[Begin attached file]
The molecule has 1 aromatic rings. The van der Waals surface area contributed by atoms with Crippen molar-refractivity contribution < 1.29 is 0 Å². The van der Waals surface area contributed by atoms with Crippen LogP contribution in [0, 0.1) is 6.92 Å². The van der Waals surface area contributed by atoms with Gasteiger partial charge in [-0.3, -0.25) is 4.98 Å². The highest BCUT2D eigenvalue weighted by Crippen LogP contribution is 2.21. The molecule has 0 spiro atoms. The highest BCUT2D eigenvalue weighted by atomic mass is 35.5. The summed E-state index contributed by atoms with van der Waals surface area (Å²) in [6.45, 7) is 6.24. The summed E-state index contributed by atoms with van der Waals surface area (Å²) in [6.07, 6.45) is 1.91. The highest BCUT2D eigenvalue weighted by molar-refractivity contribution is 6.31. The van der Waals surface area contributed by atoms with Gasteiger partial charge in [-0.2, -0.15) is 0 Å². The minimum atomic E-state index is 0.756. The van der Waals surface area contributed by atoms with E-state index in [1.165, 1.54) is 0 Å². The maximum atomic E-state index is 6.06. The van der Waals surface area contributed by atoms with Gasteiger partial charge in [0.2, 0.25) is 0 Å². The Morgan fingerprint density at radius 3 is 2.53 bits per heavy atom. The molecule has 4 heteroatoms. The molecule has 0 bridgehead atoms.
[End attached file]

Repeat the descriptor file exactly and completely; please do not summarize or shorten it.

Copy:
The molecule has 1 aromatic rings. The van der Waals surface area contributed by atoms with Crippen molar-refractivity contribution < 1.29 is 0 Å². The van der Waals surface area contributed by atoms with Crippen LogP contribution in [0, 0.1) is 6.92 Å². The van der Waals surface area contributed by atoms with Gasteiger partial charge in [-0.3, -0.25) is 4.98 Å². The highest BCUT2D eigenvalue weighted by Crippen LogP contribution is 2.21. The molecule has 0 spiro atoms. The highest BCUT2D eigenvalue weighted by atomic mass is 35.5. The summed E-state index contributed by atoms with van der Waals surface area (Å²) in [6.45, 7) is 6.24. The summed E-state index contributed by atoms with van der Waals surface area (Å²) in [6.07, 6.45) is 1.91. The highest BCUT2D eigenvalue weighted by molar-refractivity contribution is 6.31. The van der Waals surface area contributed by atoms with Gasteiger partial charge in [-0.2, -0.15) is 0 Å². The minimum atomic E-state index is 0.756. The van der Waals surface area contributed by atoms with E-state index in [1.165, 1.54) is 0 Å². The maximum atomic E-state index is 6.06. The van der Waals surface area contributed by atoms with Gasteiger partial charge in [0.2, 0.25) is 0 Å². The Morgan fingerprint density at radius 3 is 2.53 bits per heavy atom. The molecule has 4 heteroatoms. The molecule has 0 bridgehead atoms.